Kaikodo Journal III
Visions of Man in Chinese Art
Corresponding to the exhibition held between March 17 to April 19, 1997. 35 early Chinese and Japanese paintings; 33 early Chinese objects (68 color plates). Preface by Howard Rogers. 275 pages.
Includes the essays:
“C.C. Wang at Ninety, A Kaikodo Celebration”
“On the Origin of the Human Image in Chinese Art”
“On Figure Painting of the Early Dynasties”
“Hosokawa Rinkoku, Seal-carver, Poet and Literati Painter”
The contents of this third volume of the Kaikodo Journal differ from those of its predecessors in several ways. The earlier volumes function as visual records of sales exhibitions held at those times; the present volume too is issued in connection with a sales exhibition, from March 17 to April 12, 1997, but records as well a retrospective exhibition that was held at Kaikodo from February 15 to March 1 in honor of the ninetieth birthday of C.C. Wang, an acknowledged master of twentieth-century Chinese painting. An essay by Arnold Chang surveys the life and professional career of his teacher, illustrating major achievements and shifts in style with paintings that were included in the February exhibition. An especially noteworthy feature of that display was the inclusion of some of the old master paintings owned by Mr. Wang that had influenced him over the years, a juxtaposition of the old and new that allowed viewers to see how the past can truly be made to serve the present.
Das Alte China: Menschen und Gotter im Reich der Mitte (“Ancient China: Men and Gods in the Middle Kingdom”), the important archaeological exhibition organized by Professor Roger Goepper, opened in Essen in June of 1995 and subsequently traveled to Munich, to Zurich, and, under the title Mysteries of Ancient China, to the British Museum in London. The German and English catalogues together presented a wealth of new information and stimulating ideas about the nature and evolution of early Chinese art. Kaikodo was privileged to present an essay on the origin of the human image in Chinese art by Helmut Brinker, Professor of East Asian Art History at Zurich University and Consultant to the Museum Rietberg Zurich, that was an important contribution to the German catalogue. Andreas Leisinger, a long-time resident of Japan, provide the a translation of the Dr. Brinker’s German text, the translation published in this issue of the journal.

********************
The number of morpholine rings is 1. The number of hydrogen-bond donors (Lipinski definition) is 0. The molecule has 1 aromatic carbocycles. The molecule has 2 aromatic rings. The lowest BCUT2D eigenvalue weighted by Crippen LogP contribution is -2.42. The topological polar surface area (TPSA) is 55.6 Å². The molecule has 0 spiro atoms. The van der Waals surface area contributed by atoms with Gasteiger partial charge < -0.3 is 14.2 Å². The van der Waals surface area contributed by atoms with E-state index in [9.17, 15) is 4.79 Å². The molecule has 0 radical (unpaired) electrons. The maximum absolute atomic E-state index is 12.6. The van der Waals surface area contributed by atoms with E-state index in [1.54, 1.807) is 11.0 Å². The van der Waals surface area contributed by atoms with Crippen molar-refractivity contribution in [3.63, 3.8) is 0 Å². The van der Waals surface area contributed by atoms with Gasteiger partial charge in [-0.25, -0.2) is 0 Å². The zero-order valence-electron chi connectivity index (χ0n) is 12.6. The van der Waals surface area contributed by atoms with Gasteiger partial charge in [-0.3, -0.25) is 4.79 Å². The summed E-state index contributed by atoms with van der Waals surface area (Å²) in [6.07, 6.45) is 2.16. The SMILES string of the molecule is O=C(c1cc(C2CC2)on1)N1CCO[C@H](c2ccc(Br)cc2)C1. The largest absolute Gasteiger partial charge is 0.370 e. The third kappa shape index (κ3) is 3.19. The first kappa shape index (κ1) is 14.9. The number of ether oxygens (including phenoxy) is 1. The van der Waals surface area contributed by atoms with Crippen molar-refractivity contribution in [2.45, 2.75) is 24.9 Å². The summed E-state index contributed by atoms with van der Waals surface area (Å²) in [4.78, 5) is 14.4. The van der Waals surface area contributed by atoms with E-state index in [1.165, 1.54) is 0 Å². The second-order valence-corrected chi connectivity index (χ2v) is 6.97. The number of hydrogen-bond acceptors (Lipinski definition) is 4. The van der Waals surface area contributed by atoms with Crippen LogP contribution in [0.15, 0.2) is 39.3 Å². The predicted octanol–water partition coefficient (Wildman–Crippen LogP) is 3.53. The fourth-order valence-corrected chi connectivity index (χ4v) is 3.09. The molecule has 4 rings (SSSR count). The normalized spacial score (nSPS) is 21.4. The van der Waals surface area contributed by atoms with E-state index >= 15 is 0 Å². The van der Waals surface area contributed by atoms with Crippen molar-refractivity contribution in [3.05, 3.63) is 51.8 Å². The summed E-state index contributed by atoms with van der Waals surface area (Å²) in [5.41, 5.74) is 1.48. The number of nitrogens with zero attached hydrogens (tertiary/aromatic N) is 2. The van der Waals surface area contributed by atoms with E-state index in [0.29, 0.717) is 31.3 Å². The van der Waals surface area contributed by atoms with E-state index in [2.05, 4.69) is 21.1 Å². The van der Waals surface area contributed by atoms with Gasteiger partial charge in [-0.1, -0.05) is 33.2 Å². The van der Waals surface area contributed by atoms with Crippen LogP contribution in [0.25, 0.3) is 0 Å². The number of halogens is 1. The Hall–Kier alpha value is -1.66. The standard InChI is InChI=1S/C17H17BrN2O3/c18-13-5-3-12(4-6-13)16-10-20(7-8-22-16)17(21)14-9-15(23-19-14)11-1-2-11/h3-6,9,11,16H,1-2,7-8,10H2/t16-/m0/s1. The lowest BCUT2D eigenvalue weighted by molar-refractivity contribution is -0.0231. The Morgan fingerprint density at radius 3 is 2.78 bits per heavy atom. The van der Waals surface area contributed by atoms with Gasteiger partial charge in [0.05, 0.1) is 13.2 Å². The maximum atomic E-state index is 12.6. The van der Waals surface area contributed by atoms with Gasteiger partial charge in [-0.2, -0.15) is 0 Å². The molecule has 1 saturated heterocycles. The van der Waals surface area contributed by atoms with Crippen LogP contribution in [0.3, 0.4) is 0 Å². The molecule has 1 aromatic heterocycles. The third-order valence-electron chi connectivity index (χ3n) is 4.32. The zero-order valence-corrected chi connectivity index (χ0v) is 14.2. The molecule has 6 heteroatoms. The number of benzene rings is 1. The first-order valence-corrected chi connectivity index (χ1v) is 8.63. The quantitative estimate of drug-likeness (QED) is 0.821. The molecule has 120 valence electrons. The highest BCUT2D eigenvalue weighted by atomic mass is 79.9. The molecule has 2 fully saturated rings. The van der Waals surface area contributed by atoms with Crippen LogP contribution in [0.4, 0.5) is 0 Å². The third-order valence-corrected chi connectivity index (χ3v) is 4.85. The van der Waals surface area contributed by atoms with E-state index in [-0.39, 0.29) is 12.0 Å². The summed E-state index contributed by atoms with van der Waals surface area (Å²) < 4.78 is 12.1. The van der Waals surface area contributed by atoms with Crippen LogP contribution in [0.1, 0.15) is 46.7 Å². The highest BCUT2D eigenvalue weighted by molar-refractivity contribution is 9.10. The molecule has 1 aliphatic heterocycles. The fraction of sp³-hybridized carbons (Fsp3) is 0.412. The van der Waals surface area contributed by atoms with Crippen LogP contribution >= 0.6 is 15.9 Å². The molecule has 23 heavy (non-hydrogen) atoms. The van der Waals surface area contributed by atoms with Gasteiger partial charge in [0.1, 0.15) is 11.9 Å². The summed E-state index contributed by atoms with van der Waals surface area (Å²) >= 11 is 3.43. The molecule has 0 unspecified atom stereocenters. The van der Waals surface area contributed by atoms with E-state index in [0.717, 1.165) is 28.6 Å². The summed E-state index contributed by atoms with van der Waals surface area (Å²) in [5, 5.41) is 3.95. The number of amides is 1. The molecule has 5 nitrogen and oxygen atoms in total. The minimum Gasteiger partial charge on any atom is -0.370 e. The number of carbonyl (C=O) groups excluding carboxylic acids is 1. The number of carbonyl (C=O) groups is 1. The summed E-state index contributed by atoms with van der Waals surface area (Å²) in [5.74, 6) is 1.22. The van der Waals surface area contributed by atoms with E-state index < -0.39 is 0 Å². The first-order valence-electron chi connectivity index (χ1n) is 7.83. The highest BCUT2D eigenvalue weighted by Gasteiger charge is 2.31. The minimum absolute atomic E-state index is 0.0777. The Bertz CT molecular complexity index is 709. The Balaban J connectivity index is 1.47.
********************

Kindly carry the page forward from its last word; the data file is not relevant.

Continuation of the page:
An exhibition of the works of Rinkoku, a Japanese painter/poet/calligrapher of numerous talents and many interests was organized for Kaikodo by Prof. Steven Addis, whose own manifold talents and intellectual curiosity mirror those of his subject and make him the ideal interpreter of Edo-period literati culture, this made abundantly clear in the essay on Rinkoku that we were honored to publish in this issue of the journal. It was in fact Dr. Addiss who suggested this presentation of Rinkoku’s art and who also conceived the plan for a day of literati art at Kaikodo.
The journal also contains an article by Howard Rogers on early Chinese figure painting, in conjunction with the highlights of early Chinese art in the exhibition.